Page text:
Robin, to any parent who has lost their child, I just hug them as hard as I can, tell them I’m very sorry and that I wish more than anything I could take away their awful pain. Only we, the parents, can truly understand the true depth of this pain and heartache and grief of losing our children from this world. I know in my heart, our son IS still with us, just not in the way we want/wish him to be. He shows us with signs he sends us, dreams he invades with messages to give us to other people who didn’t even know him when he was alive but met me after thru TCF and he was with my husband 2/15/16 when Jerry had a N.D.E. (near death experience) and was going in and out of conscientiousness, the back and forth life & death struggle, staying here or going to join our son. Nick got through to him and said, “Dad, it’s not your time yet. It’s not your time”.

    Reply
    1. Robin Botie Post author

      Whoa, Jo. That is precious, about your husband and Nick’s message. It offers so much hope. Hey, I just registered for the retreat at the end of July. Will you be there?

      Reply
  4. Lynne Taetzsch

    Beautiful, healing feelings beautifully expressed.

    My stepson almost died from an overdose a few months ago. He is just coming out of drug rehab after going through physical recovery for a couple of months. I will see him soon. All of his family, including me, have hope for him to make it, but we also know we are not in control.

    Still in the woods.

    Reply
    1. Robin Botie Post author

      I’m wishing you luck with your stepson, Lynne. The woods are huge but there’s light between the trees. Wondering if anyone IS in control at these times. A completely different way of living, not being in control. Keeps you on your toes and you can’t take things for granted. Being in control isn’t everything, it’s just more comfortable. Maybe. But I think simply loving another creature is being out of control. Hugs.

      Reply
  5. Wendy Bennett

    Wow. Wow. Wow. This hit home- hard. I just lost my adopted daughter, Jennifer, in November. I’ll spare u most of the details, but I had adopted her at 14, (I was in my 30’s) when I saw her eating out of a garbage can in downtown Sarasota. She was pregnant, & her drug addicted parents had thrown her out… I took her in, & neither of our lives were ever the same. She was addicted to crack & as hard as we both tried, she just couldn’t shake it. The thing that resonated for me in what u wrote is I did feel all alone in this battle. Most people just felt I brought it on myself- by adopting this street urchin. Since she died, people have been kinder, but the sense u r all alone during the nights when u fear the phone will ring, or scraping up enough money for another rehab stint, or bailing her out of jail- well, that bottomless pit of anguish never really goes away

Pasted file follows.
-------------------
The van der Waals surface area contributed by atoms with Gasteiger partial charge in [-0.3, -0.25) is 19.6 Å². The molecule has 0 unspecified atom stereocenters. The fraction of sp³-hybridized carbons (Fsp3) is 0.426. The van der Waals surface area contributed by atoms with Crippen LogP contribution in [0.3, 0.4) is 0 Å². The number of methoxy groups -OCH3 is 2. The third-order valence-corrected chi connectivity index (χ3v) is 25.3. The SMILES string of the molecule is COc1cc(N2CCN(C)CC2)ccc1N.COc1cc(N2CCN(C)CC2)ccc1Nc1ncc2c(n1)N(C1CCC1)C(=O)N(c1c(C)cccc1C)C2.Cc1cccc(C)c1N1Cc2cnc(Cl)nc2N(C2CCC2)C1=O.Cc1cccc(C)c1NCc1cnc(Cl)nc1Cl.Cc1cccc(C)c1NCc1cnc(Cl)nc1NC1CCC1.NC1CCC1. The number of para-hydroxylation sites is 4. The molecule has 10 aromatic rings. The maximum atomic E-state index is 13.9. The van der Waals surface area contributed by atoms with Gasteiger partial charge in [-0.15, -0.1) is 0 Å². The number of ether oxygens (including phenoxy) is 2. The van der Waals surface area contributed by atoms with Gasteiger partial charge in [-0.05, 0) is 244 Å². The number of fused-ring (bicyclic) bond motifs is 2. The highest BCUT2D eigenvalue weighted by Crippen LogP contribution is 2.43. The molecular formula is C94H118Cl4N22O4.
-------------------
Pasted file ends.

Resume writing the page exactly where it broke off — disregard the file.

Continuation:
What I mostly want to say after reading your poignant post is THANK U… U, once again, made me feel more connected to u, if that’s possible. Love u soul sista… More than words can say. U r an angel. 💕

    Reply
    1. Robin Botie Post author

      Yow, Wendy. I had no idea about Jennifer. I’m so sorry you had to go through that. The bad parts, I mean. Because I know that adopting someone is very rewarding at times as well. I’m thinking I’ll have to “adopt” some young single mother who could use my help. And after seeing the movie, The Lady in the Van last night, I may even have to consider “adopting” some crazy older person – except that I seem to have already been doing this for some time. Anyway, the thing is – there’s only so much one can do to help an addiction. Addiction is mighty big and strong. Without ongoing major outside help, it can pull us all under. There are some things love alone cannot fix.
      Now I have two sister-Wendy’s. Thanks so much for sharing this. Hugs!

      Reply